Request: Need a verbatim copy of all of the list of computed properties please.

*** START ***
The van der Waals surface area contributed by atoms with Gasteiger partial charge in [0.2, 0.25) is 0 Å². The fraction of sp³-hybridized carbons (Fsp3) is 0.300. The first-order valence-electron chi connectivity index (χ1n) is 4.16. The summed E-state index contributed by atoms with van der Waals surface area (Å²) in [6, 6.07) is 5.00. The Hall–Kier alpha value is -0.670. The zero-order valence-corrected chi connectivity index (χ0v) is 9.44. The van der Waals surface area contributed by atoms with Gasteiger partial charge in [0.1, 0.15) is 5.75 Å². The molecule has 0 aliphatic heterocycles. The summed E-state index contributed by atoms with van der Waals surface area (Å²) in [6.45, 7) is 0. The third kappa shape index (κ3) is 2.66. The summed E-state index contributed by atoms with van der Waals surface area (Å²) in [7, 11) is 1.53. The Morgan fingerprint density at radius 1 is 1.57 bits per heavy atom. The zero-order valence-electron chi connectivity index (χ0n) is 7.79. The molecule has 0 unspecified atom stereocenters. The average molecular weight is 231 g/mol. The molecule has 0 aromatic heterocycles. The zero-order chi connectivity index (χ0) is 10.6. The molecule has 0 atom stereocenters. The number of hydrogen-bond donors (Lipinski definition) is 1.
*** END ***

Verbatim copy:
The van der Waals surface area contributed by atoms with Gasteiger partial charge in [0.2, 0.25) is 0 Å². The fraction of sp³-hybridized carbons (Fsp3) is 0.300. The first-order valence-electron chi connectivity index (χ1n) is 4.16. The summed E-state index contributed by atoms with van der Waals surface area (Å²) in [6, 6.07) is 5.00. The Hall–Kier alpha value is -0.670. The zero-order valence-corrected chi connectivity index (χ0v) is 9.44. The van der Waals surface area contributed by atoms with Gasteiger partial charge in [0.1, 0.15) is 5.75 Å². The molecule has 0 aliphatic heterocycles. The summed E-state index contributed by atoms with van der Waals surface area (Å²) in [6.45, 7) is 0. The third kappa shape index (κ3) is 2.66. The summed E-state index contributed by atoms with van der Waals surface area (Å²) in [7, 11) is 1.53. The Morgan fingerprint density at radius 1 is 1.57 bits per heavy atom. The zero-order valence-electron chi connectivity index (χ0n) is 7.79. The molecule has 0 unspecified atom stereocenters. The average molecular weight is 231 g/mol. The molecule has 0 aromatic heterocycles. The zero-order chi connectivity index (χ0) is 10.6. The molecule has 0 atom stereocenters. The number of hydrogen-bond donors (Lipinski definition) is 1.